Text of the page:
Identification of users

Anonymous and pseudonymous communications are not permitted except when expressly permitted by the operating guidelines or stated purpose of the guidelines or stated purposes of the electronic services to, from, or through which the communications are sent. An authorized system administrator, can be directed to attempt to identify the originator of anonymous/pseudonymous messages and may refer such matters to appropriate disciplinary bodies to prevent further distribution of messages from the same source.

The following activities and behaviors are prohibited:

  • Misrepresentation (including forgery) of the identity of the sender or source of an electronic communication;
  • Acquiring or attempting to acquire passwords of others;
  • Using or attempting to use the computer accounts of others;
  • Alteration of the content of a message originating from another person or computer with intent to deceive; and
  • The unauthorized deletion of another person’s postings.

Access to computer resources:

  • The use of restricted-access University computer resources or electronic information without or beyond one's level of authorization;
  • The interception or attempted interception of communications by parties not explicitly intended to receive them;
  • Making Alumni Association computing resources available to individuals not affiliated with the Tulane University or Tulane Alumni Association without approval of an authorized Alumni official;
  • Making available any materials the possession or distribution of which is illegal;
  • The unauthorized copying or use of licensed computer software;
  • Intentionally compromising the Privacy or security of electronic information; and
  • Intentionally infringing upon the intellectual property rights of others in computer programs or electronic information (including plagiarism and unauthorized use or reproductions

Operational integrity

The following activities and behaviors are prohibited:

  • Interference with or disruption of the computer or network accounts, services, or equipment of others, including, but not limited to, the propagation of computer "worms" and "viruses", the sending of electronic chain mail, and the inappropriate sending of "broadcast" messages to large numbers of individuals or hosts;
  • Failure to comply with requests from appropriate Alumni officials to discontinue activities that threaten the operation or integrity of computers, systems or networks, or otherwise violate this policy;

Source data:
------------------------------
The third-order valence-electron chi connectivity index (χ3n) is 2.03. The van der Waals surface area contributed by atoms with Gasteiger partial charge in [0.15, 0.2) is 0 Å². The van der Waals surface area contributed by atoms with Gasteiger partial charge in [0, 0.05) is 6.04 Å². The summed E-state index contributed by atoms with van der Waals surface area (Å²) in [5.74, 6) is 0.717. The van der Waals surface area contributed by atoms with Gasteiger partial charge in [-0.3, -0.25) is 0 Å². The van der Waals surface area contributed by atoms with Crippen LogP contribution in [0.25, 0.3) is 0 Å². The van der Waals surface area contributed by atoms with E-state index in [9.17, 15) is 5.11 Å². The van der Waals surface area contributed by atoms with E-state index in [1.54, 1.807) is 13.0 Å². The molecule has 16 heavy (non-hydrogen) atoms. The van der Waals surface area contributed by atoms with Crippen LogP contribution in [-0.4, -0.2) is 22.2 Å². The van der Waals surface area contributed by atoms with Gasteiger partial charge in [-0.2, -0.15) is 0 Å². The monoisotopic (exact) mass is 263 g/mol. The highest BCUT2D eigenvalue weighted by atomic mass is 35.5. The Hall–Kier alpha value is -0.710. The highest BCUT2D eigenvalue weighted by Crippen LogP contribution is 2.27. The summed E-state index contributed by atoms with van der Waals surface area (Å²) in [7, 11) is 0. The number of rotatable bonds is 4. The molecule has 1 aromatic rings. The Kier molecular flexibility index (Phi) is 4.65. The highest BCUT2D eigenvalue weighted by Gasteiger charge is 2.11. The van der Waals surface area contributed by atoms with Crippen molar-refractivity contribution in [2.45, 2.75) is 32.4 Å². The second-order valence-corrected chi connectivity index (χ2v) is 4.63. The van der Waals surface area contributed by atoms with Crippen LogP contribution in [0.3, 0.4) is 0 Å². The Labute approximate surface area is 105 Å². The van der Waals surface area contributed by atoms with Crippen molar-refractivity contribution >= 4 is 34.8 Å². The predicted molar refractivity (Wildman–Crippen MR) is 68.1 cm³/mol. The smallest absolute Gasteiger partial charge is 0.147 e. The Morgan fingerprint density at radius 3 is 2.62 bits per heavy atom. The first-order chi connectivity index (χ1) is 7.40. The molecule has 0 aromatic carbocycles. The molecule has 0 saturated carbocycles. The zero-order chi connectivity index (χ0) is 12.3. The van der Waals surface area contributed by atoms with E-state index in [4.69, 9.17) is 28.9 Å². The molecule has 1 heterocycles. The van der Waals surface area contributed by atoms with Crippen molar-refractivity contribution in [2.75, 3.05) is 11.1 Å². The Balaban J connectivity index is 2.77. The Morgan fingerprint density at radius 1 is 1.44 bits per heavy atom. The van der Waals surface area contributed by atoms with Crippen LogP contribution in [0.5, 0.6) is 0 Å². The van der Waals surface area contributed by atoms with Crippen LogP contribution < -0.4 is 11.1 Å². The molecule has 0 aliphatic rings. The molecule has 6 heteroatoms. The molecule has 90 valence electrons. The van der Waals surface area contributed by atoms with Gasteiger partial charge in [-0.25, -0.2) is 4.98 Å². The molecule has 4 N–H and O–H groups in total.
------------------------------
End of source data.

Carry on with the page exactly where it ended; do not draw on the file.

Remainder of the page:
• Revealing passwords or otherwise permitting the use by others (by intent or negligence) of personal accounts for computer and network access;
  • Altering or attempting to alter files or systems without authorization;
  • Unauthorized scanning of networks for security vulnerabilities;
  • Attempting to alter any Alumni computing or networking components (including, but not limited to, bridges, routers, and hubs) without authorization or beyond one's level of authorization;
  • Unauthorized wiring, including attempts to create unauthorized network connections, or any unauthorized extension or re-transmission of any computer or network services;
  • Intentionally damaging or destroying the integrity of electronic information;
  • Intentionally disrupting the use of electronic networks or information systems;
  • Intentionally wasting human or electronic resources; and
  • Negligence leading to the damage of University electronic information, computing/networking equipment and resources.

Applicable laws

Computer and network use is also subject to Louisiana and Federal laws and regulations. Suspected violations of applicable law are subject to investigation by Alumni Affairs and/or University and/or law enforcement officials. Among the applicable laws are:

  • Federal Copyright Law: U.S. copyright law grants authors certain exclusive rights of reproduction, adaptation, distribution, performance, display, attribution and integrity to their creations, including works of literature, photographs, music, software, film and video. Violations of copyright laws include, but are not limited to, the making of unauthorized copies of any copyrighted material (such as commercial software, text, graphic images, audio and video recordings) and distributing copyrighted materials over computer networks or through other means.
  • Federal Wire Fraud Law: Federal law prohibits the use of interstate communications systems (phone, wire, radio, or television transmissions) to further an illegal scheme or to defraud.
  • Federal Computer Fraud and Abuse Law: Federal law prohibits unauthorized access to, or modification of information in computers containing national defense, banking, or financial information.
  • Federal Child Pornography Laws: Federal laws prohibit the creation, possession, or distribution of graphic depictions of minors engaged in sexual activity, including computer graphics. Computers storing such information can be seized as evidence.
  • Pyramid schemes / Chain Letters: It is a violation of the Federal Postal Lottery Statute to send chain letters which request sending money or something of value through the U.S. mail. Solicitations through electronic messaging are also illegal, if they require use of U.S. mail for sending money/something of value.
  • Defamation: Someone may seek civil remedies if they can show that they were clearly identified as the subject of defamatory messages and suffered damages as a consequence. Truth is a defense against charges of defamation.
  • Common law actions for invasion of privacy: Someone may take seek civil remedies for invasion of privacy on several grounds.
  • Public disclosure of private facts: the widespread disclosure of facts about a person, even when true, may be deemed harmful enough to justify a lawsuit.
  • False light: a person wrongfully attributes views or characteristics to another person in ways that damage that person’s reputation.
  • Wrongful intrusion: the law often protects those areas of a person’s life in which they can reasonably expect they will not be intruded upon.

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Alumni Relations, Tulane University, 6319 Willow Street, New Orleans, LA 70118 504-865-5901